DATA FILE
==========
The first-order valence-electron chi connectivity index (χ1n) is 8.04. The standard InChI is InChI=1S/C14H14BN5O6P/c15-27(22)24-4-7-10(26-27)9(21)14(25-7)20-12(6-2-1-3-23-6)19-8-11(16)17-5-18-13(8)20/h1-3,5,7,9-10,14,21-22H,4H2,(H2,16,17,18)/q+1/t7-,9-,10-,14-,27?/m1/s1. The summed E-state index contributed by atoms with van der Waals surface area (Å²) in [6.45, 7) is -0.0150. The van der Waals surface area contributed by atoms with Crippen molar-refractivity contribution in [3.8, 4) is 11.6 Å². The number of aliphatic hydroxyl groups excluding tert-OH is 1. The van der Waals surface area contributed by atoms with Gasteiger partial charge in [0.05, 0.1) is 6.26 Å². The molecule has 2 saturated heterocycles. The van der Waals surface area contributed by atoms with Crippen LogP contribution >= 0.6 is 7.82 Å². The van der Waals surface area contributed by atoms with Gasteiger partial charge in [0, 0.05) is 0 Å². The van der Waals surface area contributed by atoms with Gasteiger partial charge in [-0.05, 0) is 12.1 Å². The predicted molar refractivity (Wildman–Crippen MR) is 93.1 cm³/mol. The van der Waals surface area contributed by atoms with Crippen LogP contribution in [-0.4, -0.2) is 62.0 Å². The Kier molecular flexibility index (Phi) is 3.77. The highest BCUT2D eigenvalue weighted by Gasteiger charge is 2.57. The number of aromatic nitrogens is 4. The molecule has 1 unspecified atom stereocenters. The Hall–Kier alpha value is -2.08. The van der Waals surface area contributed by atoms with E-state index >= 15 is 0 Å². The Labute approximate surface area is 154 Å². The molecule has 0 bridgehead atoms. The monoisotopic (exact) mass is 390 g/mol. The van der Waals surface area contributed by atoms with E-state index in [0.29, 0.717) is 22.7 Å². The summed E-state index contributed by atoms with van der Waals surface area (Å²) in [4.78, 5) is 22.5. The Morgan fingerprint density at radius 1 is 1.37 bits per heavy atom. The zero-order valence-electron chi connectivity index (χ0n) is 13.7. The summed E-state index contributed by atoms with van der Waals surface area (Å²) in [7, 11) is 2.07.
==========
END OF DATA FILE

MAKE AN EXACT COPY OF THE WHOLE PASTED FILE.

The first-order valence-electron chi connectivity index (χ1n) is 8.04. The standard InChI is InChI=1S/C14H14BN5O6P/c15-27(22)24-4-7-10(26-27)9(21)14(25-7)20-12(6-2-1-3-23-6)19-8-11(16)17-5-18-13(8)20/h1-3,5,7,9-10,14,21-22H,4H2,(H2,16,17,18)/q+1/t7-,9-,10-,14-,27?/m1/s1. The summed E-state index contributed by atoms with van der Waals surface area (Å²) in [6.45, 7) is -0.0150. The van der Waals surface area contributed by atoms with Crippen molar-refractivity contribution in [3.8, 4) is 11.6 Å². The number of aliphatic hydroxyl groups excluding tert-OH is 1. The van der Waals surface area contributed by atoms with Gasteiger partial charge in [0.05, 0.1) is 6.26 Å². The molecule has 2 saturated heterocycles. The van der Waals surface area contributed by atoms with Crippen LogP contribution >= 0.6 is 7.82 Å². The van der Waals surface area contributed by atoms with Gasteiger partial charge in [0, 0.05) is 0 Å². The van der Waals surface area contributed by atoms with Gasteiger partial charge in [-0.05, 0) is 12.1 Å². The predicted molar refractivity (Wildman–Crippen MR) is 93.1 cm³/mol. The van der Waals surface area contributed by atoms with Crippen LogP contribution in [-0.4, -0.2) is 62.0 Å². The Kier molecular flexibility index (Phi) is 3.77. The highest BCUT2D eigenvalue weighted by Gasteiger charge is 2.57. The number of aromatic nitrogens is 4. The molecule has 1 unspecified atom stereocenters. The Hall–Kier alpha value is -2.08. The van der Waals surface area contributed by atoms with E-state index >= 15 is 0 Å². The Labute approximate surface area is 154 Å². The molecule has 0 bridgehead atoms. The monoisotopic (exact) mass is 390 g/mol. The van der Waals surface area contributed by atoms with E-state index in [0.29, 0.717) is 22.7 Å². The summed E-state index contributed by atoms with van der Waals surface area (Å²) in [4.78, 5) is 22.5. The Morgan fingerprint density at radius 1 is 1.37 bits per heavy atom. The zero-order valence-electron chi connectivity index (χ0n) is 13.7. The summed E-state index contributed by atoms with van der Waals surface area (Å²) in [7, 11) is 2.07.